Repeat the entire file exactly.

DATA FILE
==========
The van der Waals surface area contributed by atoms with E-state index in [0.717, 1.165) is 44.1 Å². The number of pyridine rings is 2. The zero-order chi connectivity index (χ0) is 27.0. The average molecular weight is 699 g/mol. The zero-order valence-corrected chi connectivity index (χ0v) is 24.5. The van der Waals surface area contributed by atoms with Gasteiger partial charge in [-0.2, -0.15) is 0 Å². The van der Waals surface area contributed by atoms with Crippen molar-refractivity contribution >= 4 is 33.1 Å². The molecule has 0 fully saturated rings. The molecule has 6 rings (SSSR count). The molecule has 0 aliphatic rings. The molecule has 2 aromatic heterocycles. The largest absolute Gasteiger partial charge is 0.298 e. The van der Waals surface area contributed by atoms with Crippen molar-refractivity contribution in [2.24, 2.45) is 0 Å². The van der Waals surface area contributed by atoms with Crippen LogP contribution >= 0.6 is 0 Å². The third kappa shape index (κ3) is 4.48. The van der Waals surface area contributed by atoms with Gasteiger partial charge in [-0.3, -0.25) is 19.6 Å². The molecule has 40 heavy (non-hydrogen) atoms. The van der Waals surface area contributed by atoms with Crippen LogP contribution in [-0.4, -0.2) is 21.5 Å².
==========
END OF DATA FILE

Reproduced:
The van der Waals surface area contributed by atoms with E-state index in [0.717, 1.165) is 44.1 Å². The number of pyridine rings is 2. The zero-order chi connectivity index (χ0) is 27.0. The average molecular weight is 699 g/mol. The zero-order valence-corrected chi connectivity index (χ0v) is 24.5. The van der Waals surface area contributed by atoms with Gasteiger partial charge in [-0.2, -0.15) is 0 Å². The van der Waals surface area contributed by atoms with Crippen molar-refractivity contribution >= 4 is 33.1 Å². The molecule has 0 fully saturated rings. The molecule has 6 rings (SSSR count). The molecule has 0 aliphatic rings. The molecule has 2 aromatic heterocycles. The largest absolute Gasteiger partial charge is 0.298 e. The van der Waals surface area contributed by atoms with Crippen molar-refractivity contribution in [2.24, 2.45) is 0 Å². The van der Waals surface area contributed by atoms with Crippen LogP contribution >= 0.6 is 0 Å². The third kappa shape index (κ3) is 4.48. The van der Waals surface area contributed by atoms with Gasteiger partial charge in [-0.3, -0.25) is 19.6 Å². The molecule has 40 heavy (non-hydrogen) atoms. The van der Waals surface area contributed by atoms with Crippen LogP contribution in [-0.4, -0.2) is 21.5 Å².